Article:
David Bourget (Western Ontario)
David Chalmers (ANU, NYU)
Rafael De Clercq
Ezio Di Nucci
Jack Alan Reynolds
Learn more about PhilPapers
Classical Quarterly 40 (3-4):118- (1946)
It is universally agreed that Plato inherited from Socrates, and consistently maintained to the end, the doctrine that no man does evil of set purpose—οδες κν μαρτνει—but because he mistakes evil for good. All moral evil, therefore, for Plato, involves ignorance. There are, however, two passages, one in the Sophist, the other in Laws ix, which on the face of them appear to recognize a type of moral evil in which ignorance is not involved, a type which is indeed contrasted with that arising from ignorance. These passages have not, of course, been overlooked by scholars: they are regularly referred to in the best-known accounts of Platonic ethical theory; yet I do not think they have been sufficiently considered, nor is a clear answer forthcoming to the question whether or no in these later dialogues Plato really intends, as he seems to intend, a modification of his earlier ethical doctrine. My purpose is to show that he does not, and to account if possible for his apparent inconsistency
|Keywords||No keywords specified (fix it)|
|Categories||categorize this paper)|
Setup an account with your affiliations in order to access resources via your University's proxy server
Configure custom proxy (use this if your affiliation does not provide a proxy)
|Through your library|
References found in this work BETA
No references found.
Citations of this work BETA
No citations found.
Similar books and articles
Danielle A. Layne (2009). In Praise of the Mere Presence of Ignorance. Proceedings of the American Catholic Philosophical Association 83:253-267.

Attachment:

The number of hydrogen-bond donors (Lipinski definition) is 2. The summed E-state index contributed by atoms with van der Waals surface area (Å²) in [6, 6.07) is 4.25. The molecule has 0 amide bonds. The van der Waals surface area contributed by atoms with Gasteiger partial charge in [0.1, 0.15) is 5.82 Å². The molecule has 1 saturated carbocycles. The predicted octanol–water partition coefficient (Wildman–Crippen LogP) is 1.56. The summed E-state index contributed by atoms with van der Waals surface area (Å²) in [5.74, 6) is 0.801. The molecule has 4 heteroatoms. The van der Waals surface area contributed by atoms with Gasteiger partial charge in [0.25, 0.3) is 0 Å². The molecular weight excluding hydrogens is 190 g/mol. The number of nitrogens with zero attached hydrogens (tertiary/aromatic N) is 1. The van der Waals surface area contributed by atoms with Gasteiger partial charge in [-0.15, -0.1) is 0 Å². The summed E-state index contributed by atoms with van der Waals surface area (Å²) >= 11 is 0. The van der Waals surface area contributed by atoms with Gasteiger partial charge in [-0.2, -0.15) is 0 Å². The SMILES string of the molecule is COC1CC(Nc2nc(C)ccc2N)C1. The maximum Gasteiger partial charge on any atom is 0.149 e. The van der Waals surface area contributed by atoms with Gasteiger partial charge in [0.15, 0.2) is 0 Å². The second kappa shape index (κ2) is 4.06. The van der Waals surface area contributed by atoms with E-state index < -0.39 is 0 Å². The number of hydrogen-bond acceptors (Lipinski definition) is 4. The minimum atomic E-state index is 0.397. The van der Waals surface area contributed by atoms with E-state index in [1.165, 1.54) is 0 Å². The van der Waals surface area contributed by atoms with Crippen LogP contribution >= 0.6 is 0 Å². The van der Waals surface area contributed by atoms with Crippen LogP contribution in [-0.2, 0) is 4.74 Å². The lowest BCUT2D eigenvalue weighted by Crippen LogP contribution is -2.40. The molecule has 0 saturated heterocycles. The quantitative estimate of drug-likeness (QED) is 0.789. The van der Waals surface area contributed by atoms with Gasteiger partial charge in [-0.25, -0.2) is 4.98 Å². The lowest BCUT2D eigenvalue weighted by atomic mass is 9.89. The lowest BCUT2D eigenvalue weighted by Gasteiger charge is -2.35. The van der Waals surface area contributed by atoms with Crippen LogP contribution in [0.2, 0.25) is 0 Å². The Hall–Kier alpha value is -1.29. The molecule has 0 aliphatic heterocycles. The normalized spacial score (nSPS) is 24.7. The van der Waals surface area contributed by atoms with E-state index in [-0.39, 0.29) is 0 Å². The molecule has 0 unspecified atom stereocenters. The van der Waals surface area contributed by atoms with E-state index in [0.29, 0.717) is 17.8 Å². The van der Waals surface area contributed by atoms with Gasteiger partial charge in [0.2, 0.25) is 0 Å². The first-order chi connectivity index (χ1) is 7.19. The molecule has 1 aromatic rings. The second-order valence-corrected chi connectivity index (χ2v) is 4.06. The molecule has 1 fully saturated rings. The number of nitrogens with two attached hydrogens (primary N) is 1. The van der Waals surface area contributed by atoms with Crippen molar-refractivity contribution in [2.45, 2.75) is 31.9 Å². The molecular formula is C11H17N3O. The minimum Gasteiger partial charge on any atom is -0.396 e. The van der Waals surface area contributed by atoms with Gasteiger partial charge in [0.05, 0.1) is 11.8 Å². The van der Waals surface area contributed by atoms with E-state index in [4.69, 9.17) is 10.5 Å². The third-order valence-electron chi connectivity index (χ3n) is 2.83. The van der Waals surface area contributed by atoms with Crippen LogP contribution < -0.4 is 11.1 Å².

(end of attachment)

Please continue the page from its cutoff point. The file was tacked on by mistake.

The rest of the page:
Michael J. Zimmerman (2008). Living with Uncertainty: The Moral Significance of Ignorance. Cambridge University Press.
Todd Calder (2004). Evil, Ignorance, and the 9/11 Terrorists. Social Philosophy Today 20:53-66.
Lars Fr H. Svendsen (2010). A Philosophy of Evil. Dalkey Archive Press.
Allan Hazlett (2012). Non-Moral Evil. Midwest Studies in Philosophy 36 (1):18-34.
Danielle A. Layne (2009). Refutation and Double Ignorance in Proclus. Epoché: A Journal for the History of Philosophy 13 (2):347-362.
Christian Miller (forthcoming). Moral Realism and Anti-Realism. In Jerome Gellman (ed.), The History of Evil. Acumen Press
Alexander A. Guerrero (2007). Don't Know, Don't Kill: Moral Ignorance, Culpability, and Caution. Philosophical Studies 136 (1):59-97.
Vinit Haksar (2011). Necessary Evil: Justification, Excuse or Pardon? [REVIEW] Criminal Law and Philosophy 5 (3):333-347.
L. L. Farrar (2003). In Praise of Ignorance. Critical Review 15 (3-4):339-346.
Gideon Rosen (2002). Culpability and Ignorance. Proceedings of the Aristotelian Society 103 (1):61–84.
Dan Haybron (2002). Moral Monsters and Saints. The Monist 85 (2):260-284.
Rod Jenks (2008). Plato on Moral Expertise. Lexington Books.
Added to index2010-12-09
Total downloads24 ( #155,575 of 1,793,261 )
Recent downloads (6 months)8 ( #101,521 of 1,793,261 )
How can I increase my downloads?